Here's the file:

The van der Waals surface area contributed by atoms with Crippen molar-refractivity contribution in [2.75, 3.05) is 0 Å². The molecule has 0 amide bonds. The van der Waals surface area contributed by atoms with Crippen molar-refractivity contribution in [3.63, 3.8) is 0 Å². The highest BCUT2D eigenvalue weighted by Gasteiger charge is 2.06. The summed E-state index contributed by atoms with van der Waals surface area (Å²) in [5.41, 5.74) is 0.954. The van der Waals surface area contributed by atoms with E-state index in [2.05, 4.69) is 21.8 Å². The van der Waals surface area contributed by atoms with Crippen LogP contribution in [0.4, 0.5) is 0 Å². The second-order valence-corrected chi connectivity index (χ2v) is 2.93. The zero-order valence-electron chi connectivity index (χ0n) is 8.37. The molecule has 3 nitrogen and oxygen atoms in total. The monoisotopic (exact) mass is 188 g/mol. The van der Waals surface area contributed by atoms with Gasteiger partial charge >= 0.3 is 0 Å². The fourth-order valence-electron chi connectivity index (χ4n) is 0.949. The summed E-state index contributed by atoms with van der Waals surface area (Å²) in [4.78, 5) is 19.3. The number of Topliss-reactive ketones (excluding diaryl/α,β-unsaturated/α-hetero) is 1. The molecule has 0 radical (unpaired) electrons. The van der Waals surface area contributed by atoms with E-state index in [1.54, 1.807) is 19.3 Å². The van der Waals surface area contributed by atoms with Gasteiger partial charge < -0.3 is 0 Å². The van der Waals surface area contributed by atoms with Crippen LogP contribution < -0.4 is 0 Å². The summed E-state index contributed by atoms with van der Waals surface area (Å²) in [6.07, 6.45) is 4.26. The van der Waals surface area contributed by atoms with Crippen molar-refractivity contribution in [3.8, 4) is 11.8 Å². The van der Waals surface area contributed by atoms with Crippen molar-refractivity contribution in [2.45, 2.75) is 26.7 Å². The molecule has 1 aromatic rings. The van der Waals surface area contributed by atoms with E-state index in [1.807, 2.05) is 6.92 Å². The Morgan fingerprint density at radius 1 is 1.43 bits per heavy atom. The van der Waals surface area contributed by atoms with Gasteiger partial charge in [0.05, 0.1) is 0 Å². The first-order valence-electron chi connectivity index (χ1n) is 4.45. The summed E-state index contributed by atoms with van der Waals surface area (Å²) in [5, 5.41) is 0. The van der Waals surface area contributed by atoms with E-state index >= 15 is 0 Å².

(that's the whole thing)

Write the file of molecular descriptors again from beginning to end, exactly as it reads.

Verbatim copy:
The van der Waals surface area contributed by atoms with Crippen molar-refractivity contribution in [2.75, 3.05) is 0 Å². The molecule has 0 amide bonds. The van der Waals surface area contributed by atoms with Crippen molar-refractivity contribution in [3.63, 3.8) is 0 Å². The highest BCUT2D eigenvalue weighted by Gasteiger charge is 2.06. The summed E-state index contributed by atoms with van der Waals surface area (Å²) in [5.41, 5.74) is 0.954. The van der Waals surface area contributed by atoms with E-state index in [2.05, 4.69) is 21.8 Å². The van der Waals surface area contributed by atoms with Crippen LogP contribution in [0.4, 0.5) is 0 Å². The second-order valence-corrected chi connectivity index (χ2v) is 2.93. The zero-order valence-electron chi connectivity index (χ0n) is 8.37. The molecule has 3 nitrogen and oxygen atoms in total. The monoisotopic (exact) mass is 188 g/mol. The van der Waals surface area contributed by atoms with Gasteiger partial charge >= 0.3 is 0 Å². The fourth-order valence-electron chi connectivity index (χ4n) is 0.949. The summed E-state index contributed by atoms with van der Waals surface area (Å²) in [4.78, 5) is 19.3. The number of Topliss-reactive ketones (excluding diaryl/α,β-unsaturated/α-hetero) is 1. The molecule has 0 radical (unpaired) electrons. The van der Waals surface area contributed by atoms with E-state index in [1.54, 1.807) is 19.3 Å². The van der Waals surface area contributed by atoms with Gasteiger partial charge < -0.3 is 0 Å². The van der Waals surface area contributed by atoms with Crippen LogP contribution < -0.4 is 0 Å². The summed E-state index contributed by atoms with van der Waals surface area (Å²) in [6.07, 6.45) is 4.26. The van der Waals surface area contributed by atoms with Crippen molar-refractivity contribution in [3.8, 4) is 11.8 Å². The van der Waals surface area contributed by atoms with Crippen molar-refractivity contribution in [2.45, 2.75) is 26.7 Å². The molecule has 1 aromatic rings. The van der Waals surface area contributed by atoms with E-state index in [1.807, 2.05) is 6.92 Å². The Morgan fingerprint density at radius 1 is 1.43 bits per heavy atom. The van der Waals surface area contributed by atoms with Gasteiger partial charge in [0.05, 0.1) is 0 Å². The first-order valence-electron chi connectivity index (χ1n) is 4.45. The summed E-state index contributed by atoms with van der Waals surface area (Å²) in [5, 5.41) is 0. The van der Waals surface area contributed by atoms with E-state index >= 15 is 0 Å².